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John H Byrne “Neural and Molecular Mechanisms for Elementary Forms of Short- and Long-Term Memories”

Abstract :

Defensive withdrawal reflexes of the mollusk Aplysia have been widely used as model systems for studying the short- and long-lasting forms of sensitization, a simple form of nonassociative learning. Serotonin (5-HT) plays a critical role in the induction of sensitization and the biochemical and electrophysiological processes, which support sensitization have been well characterized.
The somata and processes of the sensory neurons are richly innervated by serotonin-containing processes and sensitizing stimuli lead to the release of serotonin. Serotonin engages at least three types of receptors on the sensory neurons; one coupled to the cyclic AMP protein kinase A (PKA) system, another coupled to the diacylglycerol protein kinase C (PKC) system, and a third coupled to the MAPK cascade. The PKA and PKC systems affect both the electrophysiological and biochemical properties of the cell and mediate short-term sensitization. Long-term sensitization, like short-term sensitization, is correlated with electrophysiological changes, and changes in transmitter release in sensory neurons, which persist for at least 24 hours. However, the long-term changes are also associated with growth of neuronal processes. These effects can be mimicked by application of 5-HT. They are also dependent on new protein synthesis and many of the genes involved in the induction and maintenance of long-term facilitation have been identified. One protein whose synthesis is regulated is Aplysia tolloid/BMP-like protein (ApTBL–1). Tolloid and the related molecule BMP–1 appear to function as secreted Zn2+ proteases where they activate members of the transforming growth factor β (TGF-β) family. Indeed, in sensory neurons, TGF-β mimics the effects of 5-HT in that it produces long-term increases in synaptic strength of the sensory neurons. Interestingly, TGF-β activates MAPK in the sensory neurons and induces its translocation to the nucleus. Thus, TGF-β could be part of an extracellular positive feedback loop possibly leading to another round of protein synthesis to further consolidate the memory. A second important protein is CREB1, which shows a CRE-dependent increase in expression with LTF. The combination of its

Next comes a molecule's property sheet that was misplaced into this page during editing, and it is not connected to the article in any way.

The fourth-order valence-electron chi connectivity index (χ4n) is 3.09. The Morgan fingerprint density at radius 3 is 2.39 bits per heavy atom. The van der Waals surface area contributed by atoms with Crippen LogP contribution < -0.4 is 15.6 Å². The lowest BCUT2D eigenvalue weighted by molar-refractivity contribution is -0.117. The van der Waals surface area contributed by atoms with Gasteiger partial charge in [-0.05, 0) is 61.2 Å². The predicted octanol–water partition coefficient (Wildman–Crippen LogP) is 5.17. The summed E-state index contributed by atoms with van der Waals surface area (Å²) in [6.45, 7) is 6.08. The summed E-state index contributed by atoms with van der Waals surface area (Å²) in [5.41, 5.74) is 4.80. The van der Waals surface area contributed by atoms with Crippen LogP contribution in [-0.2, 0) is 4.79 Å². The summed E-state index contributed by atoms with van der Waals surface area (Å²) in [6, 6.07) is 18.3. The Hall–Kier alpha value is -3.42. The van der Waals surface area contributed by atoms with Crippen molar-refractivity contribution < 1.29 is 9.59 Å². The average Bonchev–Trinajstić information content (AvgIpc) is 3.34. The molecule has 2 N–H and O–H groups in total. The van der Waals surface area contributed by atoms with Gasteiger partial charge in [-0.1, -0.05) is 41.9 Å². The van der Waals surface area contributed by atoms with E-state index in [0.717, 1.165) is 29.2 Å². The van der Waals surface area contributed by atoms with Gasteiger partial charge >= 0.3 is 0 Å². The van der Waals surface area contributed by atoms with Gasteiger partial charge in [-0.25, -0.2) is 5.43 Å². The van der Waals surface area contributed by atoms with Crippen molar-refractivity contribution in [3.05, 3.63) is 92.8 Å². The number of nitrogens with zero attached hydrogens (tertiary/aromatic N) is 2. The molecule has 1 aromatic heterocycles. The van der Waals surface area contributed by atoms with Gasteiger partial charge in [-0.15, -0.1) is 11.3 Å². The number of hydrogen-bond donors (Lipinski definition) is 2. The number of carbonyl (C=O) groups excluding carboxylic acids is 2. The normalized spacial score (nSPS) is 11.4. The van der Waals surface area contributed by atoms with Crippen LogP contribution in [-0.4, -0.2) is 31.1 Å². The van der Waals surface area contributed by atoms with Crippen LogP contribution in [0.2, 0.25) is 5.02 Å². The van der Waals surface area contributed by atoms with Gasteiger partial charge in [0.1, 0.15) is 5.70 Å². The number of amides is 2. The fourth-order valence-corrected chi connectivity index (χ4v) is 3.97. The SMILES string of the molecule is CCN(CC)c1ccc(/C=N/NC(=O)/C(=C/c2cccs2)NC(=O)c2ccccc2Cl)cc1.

increased expression post induction and its persistent phosphorylation closes an intracellular positive feedback loop that is necessary for memory consolidation. The time course of the requirement for CREB1 synthesis in the consolidation of long-term memory was examined using RNAi techniques in sensorimotor cocultures. The results demonstrate that CREB1 must be sustained for a relatively long time in order to support consolidation of LTF. In addition, LTF is also accompanied by a long-term increase in the excitability (LTE) of the sensory neurons. Because LTE was observed in isolated sensory neurons, this long-term change was intrinsic to sensory neurons. LTE was blocked when CREB1 siRNA was injected into isolated sensory neurons immediately after 5-HT treatment. These data suggest that the CREB1 synthesis is required for consolidation of both LTF and LTE. 

Selected publications

Antzoulatos, E.G. and Byrne, J.H. Long-term sensitization training produces spike narrowing in Aplysia sensory neurons. J. Neuroscience, 27:676-683, 2007.
Liu, R.Y., Fioravante, D., Shah, S. and Byrne, J.H. cAMP response element-binding protein 1 feedback loop is necessary for consolidation of long-term synaptic facilitation in Aplysia. J. Neuroscience, 28: 1970-1976, 2008.

Mozzachiodi, R. and Byrne, J.H. More than synaptic plasticity: Role of nonsynaptic plasticity in learning and memory. Trends in Neurosciences 33:17-26, 2010.

Romuald Nargeot